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How to Understand Social Security Disability if you have Respiratory Problems like Asthma, Bronchitis and, Emphysema

Updated on April 6, 2015
Missing Link profile image

Missing Link is originally from rural Ohio. He currently lives in Hillsboro, OR. with his Wife and two Sons.

Asthma inhaler
Asthma inhaler

Social Security Disability claims often include allegations related to respiratory problems. This hub will help you to understand the program in this regard.

The program sees many types of respiratory allegations including emphysema, asthma, chronic bronchitis, lung resection, pulmonary fibrosis, lung infections, cor pulmonale, sleep disorders, lung transplant and, many others.

Your claim will be forwarded to a Disability Determination Office in the state in which you live. Sometimes there is one office in the state and sometimes multiple. Once the adjudicator gets your claim, you will be asked to fill out forms...most commonly medical release forms, a work history form and, an activities of daily living form. The adjudicator will contact your treating sources for medical records.

Findings the program will focus on are wheezing, coughing, rales, rhonchi, etc. Your records will need to include physical exams done by real doctors who listened to your lungs for any breathing anomalies. Chest X rays are often needed or requested.

If the adjudicator cannot obtain enough current-recent medical records a consultative exam will be scheduled at no cost to you. Transportation (taxi service, bus tickets, etc.) can be arranged for you if you have no way to get to your exam.You must cooperate with the process or you will likely be found not disabled due to failure to cooperate or for insufficient evidence.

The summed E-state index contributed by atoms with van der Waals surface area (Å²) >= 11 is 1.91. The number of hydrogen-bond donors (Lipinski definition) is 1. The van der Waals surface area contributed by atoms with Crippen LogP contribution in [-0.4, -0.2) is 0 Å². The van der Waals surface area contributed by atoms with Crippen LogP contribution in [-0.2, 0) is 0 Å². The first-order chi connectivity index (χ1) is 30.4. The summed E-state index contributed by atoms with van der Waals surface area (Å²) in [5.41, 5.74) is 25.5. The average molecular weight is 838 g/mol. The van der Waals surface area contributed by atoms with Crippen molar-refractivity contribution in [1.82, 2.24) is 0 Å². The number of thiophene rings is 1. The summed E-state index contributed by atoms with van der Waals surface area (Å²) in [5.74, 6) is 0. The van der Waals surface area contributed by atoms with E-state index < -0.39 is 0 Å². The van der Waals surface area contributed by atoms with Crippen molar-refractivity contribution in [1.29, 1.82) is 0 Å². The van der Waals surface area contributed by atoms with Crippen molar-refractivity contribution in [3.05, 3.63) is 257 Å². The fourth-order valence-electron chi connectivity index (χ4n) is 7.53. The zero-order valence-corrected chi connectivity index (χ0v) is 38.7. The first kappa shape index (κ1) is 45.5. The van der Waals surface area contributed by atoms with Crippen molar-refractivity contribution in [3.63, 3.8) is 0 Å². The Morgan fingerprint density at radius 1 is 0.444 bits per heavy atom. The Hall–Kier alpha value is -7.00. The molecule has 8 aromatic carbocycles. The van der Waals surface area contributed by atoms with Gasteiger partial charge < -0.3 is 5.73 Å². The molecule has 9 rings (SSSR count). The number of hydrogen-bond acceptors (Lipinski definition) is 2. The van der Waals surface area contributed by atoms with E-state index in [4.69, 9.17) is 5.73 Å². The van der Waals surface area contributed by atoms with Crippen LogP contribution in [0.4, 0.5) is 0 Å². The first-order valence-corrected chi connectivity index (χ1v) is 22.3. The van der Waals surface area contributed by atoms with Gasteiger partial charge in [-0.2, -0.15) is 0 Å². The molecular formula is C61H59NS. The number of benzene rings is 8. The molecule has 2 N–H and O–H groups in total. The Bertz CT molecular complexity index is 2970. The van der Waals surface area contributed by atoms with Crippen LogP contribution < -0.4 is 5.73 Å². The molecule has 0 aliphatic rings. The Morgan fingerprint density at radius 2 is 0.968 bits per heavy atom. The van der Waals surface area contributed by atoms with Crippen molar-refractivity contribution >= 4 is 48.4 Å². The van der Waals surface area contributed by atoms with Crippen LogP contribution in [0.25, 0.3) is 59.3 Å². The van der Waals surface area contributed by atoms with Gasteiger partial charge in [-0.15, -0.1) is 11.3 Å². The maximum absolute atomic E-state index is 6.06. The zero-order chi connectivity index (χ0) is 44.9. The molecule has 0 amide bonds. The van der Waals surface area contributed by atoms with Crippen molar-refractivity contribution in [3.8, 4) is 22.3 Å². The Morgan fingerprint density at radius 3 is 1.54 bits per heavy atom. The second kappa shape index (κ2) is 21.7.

The most common test the agency likes to see is a pulmonary function test (PFT). This is a laboratory test where you breathe into a tube. It measures the capacity of your lungs. Social Security uses the findings from the test in correlation to your height to see where you fit within their respiratory listings. If your pulmonary function test reveals terrible lung capacity and if all other findings are consistent, you have a good chance of being found disabled. There are a few other tests the agency sometimes asks for, like a DLCO, but far and away, the PFT is the most common.

Frequent asthma attacks despite prescribed treatment and requiring a visit to the hospital can result in a finding of disabled.

If not disabling by itself, your respiratory impairment could still factor into a finding of disability based upon other medical and vocational factors. What this means is that other factors, in addition to your respiratory deficit, can come into play to push you over to an allowance. For example, you may also have a lower back problem and arthritis in your right knee which severely restricts your ability to function. These impairments along with your respiratory impairment can result in your claim being approved.

Age is a VERY important factor in the claims decision process. Ages 50, 55 and 60 are especially important and can tilt you more towards an allowance.  A 43 year old can be denied but a 52 year old with the same exact profile can be allowed. Other non medical issues such as educational level, work history and, ability to speak English can come into play.

Once enough evidence is received your claim will be forwarded to a medical consultant. The consultant will determine your residual functional capacity in accordance with Social Security guidelines. The claim will then go back to the adjudicator who will perform additional analysis. It is the adjudicator who will ultimately make and input the decision.